With many major events behind us, such as the World Junior Championship and CHL Top Prospects game, it is time to give a midseason look at the 2014 NHL entry draft, updating the list from the preseason look.
At the moment there is a "big three," all of whom are pretty close to one another, and there are strong cases for any of the three as the first overall pick. All of them could push for NHL ice time next season, depending upon where they land (remember, Jonathan Drouin is my top drafted prospect, but his team elected to send him back to juniors).
The 2013 NHL draft was very strong relative to normal trends. This year is more of the average variety. Put another way, there were four or five prospects with superstar potential in 2013, whereas this year, there is maybe one. Last year, there were six or seven prospects with All-Star potential, and this year, there are five or six. Finally, last year there were about 16 top-tier prospects, and this year, there are nine guys who are clearly of that caliber, with a couple of others on the bubble.
The only place where the 2014 draft really lacks is right at the top. Otherwise, it's pretty standard throughout, and I'd even say the middle to the end of the first round is of reasonably high quality. However, for teams that need help on defense, this is not the year to pick in the lottery, unless it's one of the first few picks. The difference between the top defender in this draft class -- Aaron Ekblad -- and the next-best player is huge.
One change in these rankings is that goaltenders have been separated into their own class. I see two or three top-tier goaltenders in this year's draft class, players whom I would consider in the range of the top 100 selections. For more on my rankings methodology, check the box at right.
Here are my top 50 skaters:
TEAM: Barrie (OHL)
Ekblad is the player with the greatest chance to be a superstar in a class that lacks that type of prospect. I would not qualify him as a prospect along the lines of Nathan MacKinnon or Seth Jones at the time they were selected, but he isn't too far away. Ekblad is very unique. He's a big and very strong defenseman with an unusual amount of physical and mental development for a 17-year-old. He skates very well for his size, has really developed his offensive skills and reads the game at an extremely high level. I am well aware of the risks of taking defensemen high in the draft, and have incorporated that into this ranking process. Ekblad has a moderate talent gap over the next-best player, and with the risks involved in drafting defensemen (such as not panning out or taking a while to develop) the value gap between the prospects becomes slight.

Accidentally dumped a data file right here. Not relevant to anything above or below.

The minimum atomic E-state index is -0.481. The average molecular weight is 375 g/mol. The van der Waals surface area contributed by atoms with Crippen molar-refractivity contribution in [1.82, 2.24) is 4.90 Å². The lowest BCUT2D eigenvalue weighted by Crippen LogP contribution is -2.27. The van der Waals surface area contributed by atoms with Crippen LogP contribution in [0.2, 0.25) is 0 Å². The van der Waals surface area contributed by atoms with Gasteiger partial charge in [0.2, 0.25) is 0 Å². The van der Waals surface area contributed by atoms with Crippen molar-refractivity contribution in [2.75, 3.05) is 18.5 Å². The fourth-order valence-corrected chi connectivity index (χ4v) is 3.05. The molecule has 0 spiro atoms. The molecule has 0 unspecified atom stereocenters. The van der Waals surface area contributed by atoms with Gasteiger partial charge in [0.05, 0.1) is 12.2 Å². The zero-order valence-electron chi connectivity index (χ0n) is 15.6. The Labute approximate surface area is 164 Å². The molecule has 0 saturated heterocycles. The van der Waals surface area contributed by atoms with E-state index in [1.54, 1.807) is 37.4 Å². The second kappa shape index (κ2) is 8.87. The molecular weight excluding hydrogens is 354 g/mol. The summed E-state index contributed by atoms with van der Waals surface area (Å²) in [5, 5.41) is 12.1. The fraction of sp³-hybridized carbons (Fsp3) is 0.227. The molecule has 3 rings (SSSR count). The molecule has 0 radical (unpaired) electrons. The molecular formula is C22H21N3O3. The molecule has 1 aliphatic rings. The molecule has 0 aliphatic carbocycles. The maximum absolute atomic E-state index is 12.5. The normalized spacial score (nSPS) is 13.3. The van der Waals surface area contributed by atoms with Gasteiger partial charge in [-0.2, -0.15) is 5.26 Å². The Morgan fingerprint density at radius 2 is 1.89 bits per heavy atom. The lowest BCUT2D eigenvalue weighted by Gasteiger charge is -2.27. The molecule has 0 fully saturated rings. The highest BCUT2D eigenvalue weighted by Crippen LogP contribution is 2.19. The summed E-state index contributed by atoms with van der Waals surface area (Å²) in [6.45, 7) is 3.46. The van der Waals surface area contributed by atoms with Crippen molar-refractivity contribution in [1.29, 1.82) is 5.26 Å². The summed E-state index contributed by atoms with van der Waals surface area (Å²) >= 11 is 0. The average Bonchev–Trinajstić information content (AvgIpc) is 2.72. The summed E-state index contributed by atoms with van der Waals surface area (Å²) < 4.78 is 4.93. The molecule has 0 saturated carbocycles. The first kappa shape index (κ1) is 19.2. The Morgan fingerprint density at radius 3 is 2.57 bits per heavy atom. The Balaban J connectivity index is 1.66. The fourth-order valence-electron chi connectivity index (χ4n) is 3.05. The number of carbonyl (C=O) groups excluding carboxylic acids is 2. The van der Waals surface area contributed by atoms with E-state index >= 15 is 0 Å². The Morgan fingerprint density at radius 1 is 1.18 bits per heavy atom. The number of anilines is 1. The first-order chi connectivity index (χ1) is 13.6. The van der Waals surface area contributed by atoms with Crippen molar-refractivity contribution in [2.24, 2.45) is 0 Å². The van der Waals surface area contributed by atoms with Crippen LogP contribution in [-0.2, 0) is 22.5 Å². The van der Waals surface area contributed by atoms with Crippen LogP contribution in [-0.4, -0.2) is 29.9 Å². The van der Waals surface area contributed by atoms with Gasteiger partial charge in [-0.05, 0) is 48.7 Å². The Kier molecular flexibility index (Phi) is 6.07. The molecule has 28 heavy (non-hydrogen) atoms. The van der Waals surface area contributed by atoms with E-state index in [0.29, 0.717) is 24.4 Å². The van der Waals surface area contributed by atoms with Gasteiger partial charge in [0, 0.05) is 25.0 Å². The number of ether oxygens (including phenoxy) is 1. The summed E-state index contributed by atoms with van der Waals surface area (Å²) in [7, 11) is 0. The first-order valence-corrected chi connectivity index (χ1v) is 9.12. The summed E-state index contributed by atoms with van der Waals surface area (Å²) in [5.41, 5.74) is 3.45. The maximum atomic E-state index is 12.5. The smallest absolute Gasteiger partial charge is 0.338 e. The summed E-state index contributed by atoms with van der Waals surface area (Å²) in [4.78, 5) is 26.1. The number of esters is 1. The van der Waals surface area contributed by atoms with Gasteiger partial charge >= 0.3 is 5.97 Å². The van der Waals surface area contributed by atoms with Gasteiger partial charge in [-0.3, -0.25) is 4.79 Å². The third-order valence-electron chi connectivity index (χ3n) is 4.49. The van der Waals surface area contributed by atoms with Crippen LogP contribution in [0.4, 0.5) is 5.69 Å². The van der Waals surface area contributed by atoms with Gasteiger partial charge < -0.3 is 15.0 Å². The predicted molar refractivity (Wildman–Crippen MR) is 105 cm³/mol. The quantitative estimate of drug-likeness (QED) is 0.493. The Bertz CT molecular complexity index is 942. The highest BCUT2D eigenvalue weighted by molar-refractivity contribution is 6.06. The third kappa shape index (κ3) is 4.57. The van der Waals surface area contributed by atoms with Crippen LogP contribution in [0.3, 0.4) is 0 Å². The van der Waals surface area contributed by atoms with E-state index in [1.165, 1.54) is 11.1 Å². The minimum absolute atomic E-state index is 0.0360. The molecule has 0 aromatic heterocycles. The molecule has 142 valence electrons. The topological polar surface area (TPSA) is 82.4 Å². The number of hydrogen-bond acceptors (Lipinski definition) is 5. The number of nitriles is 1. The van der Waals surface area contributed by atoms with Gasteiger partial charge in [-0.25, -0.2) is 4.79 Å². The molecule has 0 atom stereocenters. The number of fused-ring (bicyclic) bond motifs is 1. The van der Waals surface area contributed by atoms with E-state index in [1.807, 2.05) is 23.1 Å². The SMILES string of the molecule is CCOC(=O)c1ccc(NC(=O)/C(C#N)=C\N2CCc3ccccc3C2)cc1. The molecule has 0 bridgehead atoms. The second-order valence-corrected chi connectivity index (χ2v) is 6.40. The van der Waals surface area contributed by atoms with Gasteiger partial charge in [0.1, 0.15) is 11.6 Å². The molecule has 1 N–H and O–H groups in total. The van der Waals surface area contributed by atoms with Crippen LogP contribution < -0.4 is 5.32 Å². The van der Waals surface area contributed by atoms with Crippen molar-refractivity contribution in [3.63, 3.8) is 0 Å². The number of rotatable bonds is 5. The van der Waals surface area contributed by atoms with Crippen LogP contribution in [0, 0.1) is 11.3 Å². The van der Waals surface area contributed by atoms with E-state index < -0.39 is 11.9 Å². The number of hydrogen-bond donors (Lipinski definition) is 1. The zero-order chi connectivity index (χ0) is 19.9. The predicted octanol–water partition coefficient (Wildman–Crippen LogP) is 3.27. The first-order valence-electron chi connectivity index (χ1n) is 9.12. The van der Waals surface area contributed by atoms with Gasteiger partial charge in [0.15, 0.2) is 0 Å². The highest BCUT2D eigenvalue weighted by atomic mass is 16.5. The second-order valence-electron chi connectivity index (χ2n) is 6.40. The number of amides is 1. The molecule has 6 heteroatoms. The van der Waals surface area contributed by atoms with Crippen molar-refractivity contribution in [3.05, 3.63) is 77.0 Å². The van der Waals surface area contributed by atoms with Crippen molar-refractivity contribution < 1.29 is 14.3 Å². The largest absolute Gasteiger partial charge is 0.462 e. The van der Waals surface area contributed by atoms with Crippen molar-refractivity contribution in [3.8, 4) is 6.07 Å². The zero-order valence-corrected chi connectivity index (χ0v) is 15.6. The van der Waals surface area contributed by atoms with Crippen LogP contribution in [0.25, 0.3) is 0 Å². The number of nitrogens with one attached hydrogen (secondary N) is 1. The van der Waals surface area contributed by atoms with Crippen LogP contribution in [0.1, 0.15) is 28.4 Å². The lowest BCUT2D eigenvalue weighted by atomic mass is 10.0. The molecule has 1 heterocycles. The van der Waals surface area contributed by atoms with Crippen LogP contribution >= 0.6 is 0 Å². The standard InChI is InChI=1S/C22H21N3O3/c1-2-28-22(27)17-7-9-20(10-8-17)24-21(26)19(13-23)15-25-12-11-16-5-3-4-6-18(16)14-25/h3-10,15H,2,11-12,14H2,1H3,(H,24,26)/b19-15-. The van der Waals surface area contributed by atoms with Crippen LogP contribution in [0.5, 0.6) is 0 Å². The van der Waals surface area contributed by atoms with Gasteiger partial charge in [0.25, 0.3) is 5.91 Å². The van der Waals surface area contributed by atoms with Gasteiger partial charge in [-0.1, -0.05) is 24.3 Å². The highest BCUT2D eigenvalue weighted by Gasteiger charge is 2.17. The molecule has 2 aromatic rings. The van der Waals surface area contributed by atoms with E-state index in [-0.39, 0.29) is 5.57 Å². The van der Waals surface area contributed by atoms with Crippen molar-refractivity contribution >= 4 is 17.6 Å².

Previous rank: No. 3
TEAM: Kootenay (WHL)
Between Reinhart and Sam Bennett on a talent level, it's a 2A/2B situation to where I almost debated flipping a coin. However, I gave the edge to Reinhart because he's a right-handed center who is further along in his development curve and projects well defensively. Sam's offensive instincts are off the charts, as he's an elite playmaker with pretty good hands. His skating is average, though, and he's not a huge player, either. This lowers his prospect stock despite his great possession skills.
Previous rank: No. 2
TEAM: Kingston (OHL)
Bennett is a highly entertaining player to watch for a variety of reasons. He's a fantastic skater with plus hands, great two-way instincts and a pretty good edge to his game. He fights for pucks well, and shows an unusual amount of strength as well as the ability to come out of corners with pucks for a player his size.
Previous rank: No. 4